Tuesday, July 22, 2003

Scooter warning has cops defensive



By Janice Morse
The Cincinnati Enquirer

HAMILTON - There's a big brouhaha over the little motorized scooters zipping around the city. But police said Monday people misunderstand their intentions.

"We aren't doing the 'E-Scooter Patrol,'" said Officer Dave Crawford, Hamilton police spokesman. "It isn't like we're sitting behind a tree, waiting to snag a 7-year-old and impound the vehicle."

The city police department recently tried to inform the public that electric scooters, or "e-scooters," are considered motor vehicles under Ohio law. But the scooters cannot meet standards for licensing, and neither can operators who aren't old enough to drive.

Therefore, it is illegal to operate e-scooters on public roadways. They also cannot legally be used on private property that is generally accessible to the public. "The only place they can be used is private property where access to the general public is restricted," said David McCallister, associate legal counsel for the Ohio Department of Public Safety.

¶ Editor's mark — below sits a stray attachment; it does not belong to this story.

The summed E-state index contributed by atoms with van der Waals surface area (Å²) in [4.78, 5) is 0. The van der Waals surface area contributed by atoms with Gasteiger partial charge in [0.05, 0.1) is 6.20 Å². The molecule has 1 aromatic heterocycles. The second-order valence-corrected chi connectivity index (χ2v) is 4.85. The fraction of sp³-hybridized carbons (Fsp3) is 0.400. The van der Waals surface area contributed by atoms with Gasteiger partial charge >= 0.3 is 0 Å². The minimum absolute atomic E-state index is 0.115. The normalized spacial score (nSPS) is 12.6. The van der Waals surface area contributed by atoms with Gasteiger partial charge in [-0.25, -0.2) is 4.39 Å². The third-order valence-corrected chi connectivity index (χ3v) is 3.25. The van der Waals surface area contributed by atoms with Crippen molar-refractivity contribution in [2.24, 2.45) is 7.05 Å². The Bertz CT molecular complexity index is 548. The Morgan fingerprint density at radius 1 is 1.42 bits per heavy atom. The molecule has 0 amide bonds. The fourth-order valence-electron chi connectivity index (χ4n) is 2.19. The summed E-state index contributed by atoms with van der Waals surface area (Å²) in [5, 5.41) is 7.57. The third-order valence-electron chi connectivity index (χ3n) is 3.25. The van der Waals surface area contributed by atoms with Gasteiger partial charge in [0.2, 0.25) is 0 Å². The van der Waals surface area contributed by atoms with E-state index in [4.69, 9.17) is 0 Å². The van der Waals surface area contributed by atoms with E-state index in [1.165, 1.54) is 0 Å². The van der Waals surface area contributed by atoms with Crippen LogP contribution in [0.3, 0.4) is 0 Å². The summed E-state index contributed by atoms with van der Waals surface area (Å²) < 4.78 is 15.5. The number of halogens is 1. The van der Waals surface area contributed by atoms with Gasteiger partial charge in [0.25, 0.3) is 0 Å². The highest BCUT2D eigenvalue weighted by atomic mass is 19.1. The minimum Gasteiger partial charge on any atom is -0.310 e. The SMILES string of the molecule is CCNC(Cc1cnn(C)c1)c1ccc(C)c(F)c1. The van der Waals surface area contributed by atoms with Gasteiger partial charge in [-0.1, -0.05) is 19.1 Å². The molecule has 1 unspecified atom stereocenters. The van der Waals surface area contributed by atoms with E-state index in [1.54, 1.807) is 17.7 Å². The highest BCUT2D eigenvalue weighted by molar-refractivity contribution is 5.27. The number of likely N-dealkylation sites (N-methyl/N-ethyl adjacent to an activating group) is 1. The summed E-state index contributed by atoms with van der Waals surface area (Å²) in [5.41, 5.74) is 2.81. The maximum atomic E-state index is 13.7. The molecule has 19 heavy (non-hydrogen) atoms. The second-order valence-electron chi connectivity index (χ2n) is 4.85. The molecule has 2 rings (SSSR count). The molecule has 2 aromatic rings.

But city police attempts to educate parents and children backfired; about 100 citizens contacted police wondering whether officers don't have anything better to do than bust kids on scooters. Police say they have heard that a number of citizens plan to take their concerns to Wednesday's City Council meeting.

"We've been beaten up over this, wrongfully, I think," said Police Chief Neil Ferdelman. "We just want to make sure kids aren't getting hurt or killed.... We wanted to take an educational approach."

Ferdelman said if a child is badly hurt or killed, enforcement might be stepped up. But right now, he said, "This is not one of our priorities. We have yet to write the very first citation."

Crawford said the "buyer-beware" warning came after a number of officers noticed more e-scooters on city streets.

Frank Caltrider, state registrar of motor vehicles, said safety is a major concern.

"These vehicles that weren't intended for road use are being used on the roads, and that creates a big problem," he said.

Caltrider said he just returned from a meeting of the American Association of Motor Vehicle Administrators, and "this was one of the topics that we discussed, because it's happening all over."

Parents or grandparents may spend anywhere from a few hundred dollars to a couple thousand dollars on the scooters, so they tend to get upset when they find out there are very few places to legally use them, Caltrider said.

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E-mail jmorse@enquirer.com




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